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February 21, 2012

Joho: Culture is an echo chamber

After a couple of years, I’ve actually published another issue of my old ‘zine. Why so long between issues? Basically, blogging ate my zine.

Here’s the table of contents. The main article is, unsurprisingly, the first one:

Culture is an echo chamber: We all hate echo chambers in which a bunch of yahoos convince one another that they’re right. But, our fear of echo chambers can blind us to their important social role. Just take a look at Reddit.com…

In love with linked data: The Semantic Web requires a lot of engineering. So along comes this scrappy contender that says we ought to just make our data public and see what happens. Brilliant!

Too Big to Know: I worked on a book for a couple of years, and now it’s out. Yay?

Report from the DPLA platform: Surprisingly, I’m interim head of the project building the software platform for the Digital Public Library of America. Here’s what’s going on.

Bogus
Contest: #Stories
If history were written in hashtags.

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January 4, 2010

[2b2k] Cass Sunstein’s Infotopia

I’ve put Chapter 1 aside for two whole days after several weeks of compulsive daily writing and unwriting (usually in the other order). In the meantime I read Cass Sunstein’s Infotopia. I had skimmed it a couple of years ago, but this time I went through it more slowly because his caveats about group deliberation are important.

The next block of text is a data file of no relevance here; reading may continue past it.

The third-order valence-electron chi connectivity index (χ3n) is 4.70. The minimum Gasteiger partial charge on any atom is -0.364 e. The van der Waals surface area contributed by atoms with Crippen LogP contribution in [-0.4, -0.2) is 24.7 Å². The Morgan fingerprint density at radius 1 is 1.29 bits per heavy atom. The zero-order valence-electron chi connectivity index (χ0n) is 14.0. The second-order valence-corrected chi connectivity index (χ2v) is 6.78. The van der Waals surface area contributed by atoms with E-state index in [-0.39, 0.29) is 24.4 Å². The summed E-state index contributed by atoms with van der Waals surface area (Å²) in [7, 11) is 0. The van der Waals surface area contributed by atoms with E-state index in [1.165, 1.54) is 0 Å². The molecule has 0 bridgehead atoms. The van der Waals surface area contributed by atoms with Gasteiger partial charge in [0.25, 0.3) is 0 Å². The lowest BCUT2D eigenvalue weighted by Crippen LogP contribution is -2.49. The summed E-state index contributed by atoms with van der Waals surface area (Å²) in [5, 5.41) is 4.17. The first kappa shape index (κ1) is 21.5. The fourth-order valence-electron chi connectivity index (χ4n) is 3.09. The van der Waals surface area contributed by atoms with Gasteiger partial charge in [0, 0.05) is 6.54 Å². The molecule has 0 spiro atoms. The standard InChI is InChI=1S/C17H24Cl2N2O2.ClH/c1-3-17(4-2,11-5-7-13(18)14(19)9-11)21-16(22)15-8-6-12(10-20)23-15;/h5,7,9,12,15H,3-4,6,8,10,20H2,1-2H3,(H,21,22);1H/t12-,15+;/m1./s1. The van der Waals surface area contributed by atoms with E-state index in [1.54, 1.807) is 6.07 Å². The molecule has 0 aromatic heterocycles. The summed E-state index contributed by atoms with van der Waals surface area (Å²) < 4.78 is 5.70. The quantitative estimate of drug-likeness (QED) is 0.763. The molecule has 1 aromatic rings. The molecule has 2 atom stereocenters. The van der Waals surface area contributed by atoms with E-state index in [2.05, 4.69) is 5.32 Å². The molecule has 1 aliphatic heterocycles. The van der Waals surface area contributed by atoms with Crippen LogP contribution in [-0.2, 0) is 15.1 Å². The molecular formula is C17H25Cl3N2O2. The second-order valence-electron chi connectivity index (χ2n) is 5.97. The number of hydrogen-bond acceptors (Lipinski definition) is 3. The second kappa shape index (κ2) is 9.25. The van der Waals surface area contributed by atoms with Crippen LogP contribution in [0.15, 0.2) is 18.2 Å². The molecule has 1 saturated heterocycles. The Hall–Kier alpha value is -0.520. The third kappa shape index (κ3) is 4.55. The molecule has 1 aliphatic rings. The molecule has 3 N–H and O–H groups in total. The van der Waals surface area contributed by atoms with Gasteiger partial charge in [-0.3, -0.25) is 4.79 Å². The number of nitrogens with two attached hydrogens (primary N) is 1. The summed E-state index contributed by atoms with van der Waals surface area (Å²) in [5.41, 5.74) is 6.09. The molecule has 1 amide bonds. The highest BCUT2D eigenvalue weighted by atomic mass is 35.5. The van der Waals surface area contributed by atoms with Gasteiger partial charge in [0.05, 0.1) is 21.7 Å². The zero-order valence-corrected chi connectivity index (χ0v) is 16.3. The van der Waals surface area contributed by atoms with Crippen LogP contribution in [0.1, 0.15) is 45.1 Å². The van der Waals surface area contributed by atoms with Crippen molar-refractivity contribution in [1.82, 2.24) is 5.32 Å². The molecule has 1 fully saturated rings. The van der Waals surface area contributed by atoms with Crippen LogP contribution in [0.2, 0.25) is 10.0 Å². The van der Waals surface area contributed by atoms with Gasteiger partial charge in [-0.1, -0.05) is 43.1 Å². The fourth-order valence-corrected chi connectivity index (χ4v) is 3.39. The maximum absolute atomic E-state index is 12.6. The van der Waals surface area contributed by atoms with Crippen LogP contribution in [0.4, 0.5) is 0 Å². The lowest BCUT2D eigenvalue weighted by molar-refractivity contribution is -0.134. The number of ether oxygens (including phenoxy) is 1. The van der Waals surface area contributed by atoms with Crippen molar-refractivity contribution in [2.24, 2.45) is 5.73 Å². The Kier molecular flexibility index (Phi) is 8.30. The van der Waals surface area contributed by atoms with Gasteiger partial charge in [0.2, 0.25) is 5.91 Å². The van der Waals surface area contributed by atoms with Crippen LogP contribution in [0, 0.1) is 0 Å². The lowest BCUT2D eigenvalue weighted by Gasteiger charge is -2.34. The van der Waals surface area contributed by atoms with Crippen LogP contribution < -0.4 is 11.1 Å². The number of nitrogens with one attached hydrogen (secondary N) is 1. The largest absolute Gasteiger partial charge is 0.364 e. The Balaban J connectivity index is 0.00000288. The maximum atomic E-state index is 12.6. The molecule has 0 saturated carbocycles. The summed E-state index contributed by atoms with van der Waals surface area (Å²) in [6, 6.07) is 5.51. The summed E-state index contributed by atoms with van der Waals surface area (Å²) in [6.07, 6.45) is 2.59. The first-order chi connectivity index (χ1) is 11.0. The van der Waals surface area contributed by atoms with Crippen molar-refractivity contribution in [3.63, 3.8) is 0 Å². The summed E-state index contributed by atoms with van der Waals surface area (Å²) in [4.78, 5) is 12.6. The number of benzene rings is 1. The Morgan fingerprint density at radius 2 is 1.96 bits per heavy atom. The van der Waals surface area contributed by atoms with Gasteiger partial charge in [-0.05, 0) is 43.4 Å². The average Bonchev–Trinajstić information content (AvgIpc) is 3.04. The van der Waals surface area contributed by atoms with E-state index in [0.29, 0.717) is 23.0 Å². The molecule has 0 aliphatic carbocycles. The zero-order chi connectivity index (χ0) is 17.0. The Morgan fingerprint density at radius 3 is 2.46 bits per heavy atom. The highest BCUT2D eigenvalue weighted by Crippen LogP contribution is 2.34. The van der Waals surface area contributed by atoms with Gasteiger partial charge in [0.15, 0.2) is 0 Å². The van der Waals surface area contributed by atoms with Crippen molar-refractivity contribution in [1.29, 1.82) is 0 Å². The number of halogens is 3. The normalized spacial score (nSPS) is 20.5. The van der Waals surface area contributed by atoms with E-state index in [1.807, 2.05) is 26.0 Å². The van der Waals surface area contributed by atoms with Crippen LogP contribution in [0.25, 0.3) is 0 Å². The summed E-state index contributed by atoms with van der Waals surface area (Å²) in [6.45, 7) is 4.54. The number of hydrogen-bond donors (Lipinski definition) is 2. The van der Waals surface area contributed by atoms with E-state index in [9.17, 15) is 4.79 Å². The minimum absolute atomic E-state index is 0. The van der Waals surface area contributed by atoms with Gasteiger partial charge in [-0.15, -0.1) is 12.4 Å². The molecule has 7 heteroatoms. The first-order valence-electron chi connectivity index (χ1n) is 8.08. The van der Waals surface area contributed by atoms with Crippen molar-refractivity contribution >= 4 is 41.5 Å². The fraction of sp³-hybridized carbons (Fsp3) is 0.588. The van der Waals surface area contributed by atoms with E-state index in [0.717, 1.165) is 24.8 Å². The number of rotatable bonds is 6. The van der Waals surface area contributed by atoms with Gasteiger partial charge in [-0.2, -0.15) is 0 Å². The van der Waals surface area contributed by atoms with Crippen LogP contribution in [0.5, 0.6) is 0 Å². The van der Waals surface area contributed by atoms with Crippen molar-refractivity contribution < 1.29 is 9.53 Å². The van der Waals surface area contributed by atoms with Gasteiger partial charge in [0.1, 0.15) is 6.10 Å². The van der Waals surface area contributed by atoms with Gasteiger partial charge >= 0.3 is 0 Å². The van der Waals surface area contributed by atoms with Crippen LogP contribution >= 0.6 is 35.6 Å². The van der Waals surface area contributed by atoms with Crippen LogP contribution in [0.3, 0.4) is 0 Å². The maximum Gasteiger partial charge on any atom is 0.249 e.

Infotopia follows up on his 2001 Republic.com, which famously worries about the formation of online “echo chambers” on the Net that causes people to become more extreme and less open in their views. Infotopia asks whether and how groups of people can learn and make good decisions. While Sunstein professes to be optimistic, the book reads pretty much like a catalog of how groups make themselves stupider. Worse, the book is evidence-based. There are a lot of studies that support him.

So, it’s directly relevant to the book I’m writing. I will undoubtedly draw upon it for both its warnings and its advice. The advice in fact seems to be to recognize what groups are good at and what they’re not, and to make sure diversity is encouraged and rewarded. (I am oversimplifying, of course.) No argument from me on those points!

I found the book useful for a couple of other reasons, too.

First, overall the book warns that deliberation is not always the best way to get to truth. Sunstein knows that he’s here arguing against deeply held Enlightenment beliefs and against some of the notions that founded this country.

Second, underneath that is a notion of knowledge that I think is being challenged; it’s the task of my book to try to figure out what that challenge actually is and what it does to our idea/ideal of knowledge. I hereby freely admit that I don’t have a good sense of what I’m driving at. But, I think the difference is between thinking (a) there is a realm of fixed and true knowledge (even if deliberation is not always the best tool for uncovering it); and (b) knowledge is always in contention and is never settled.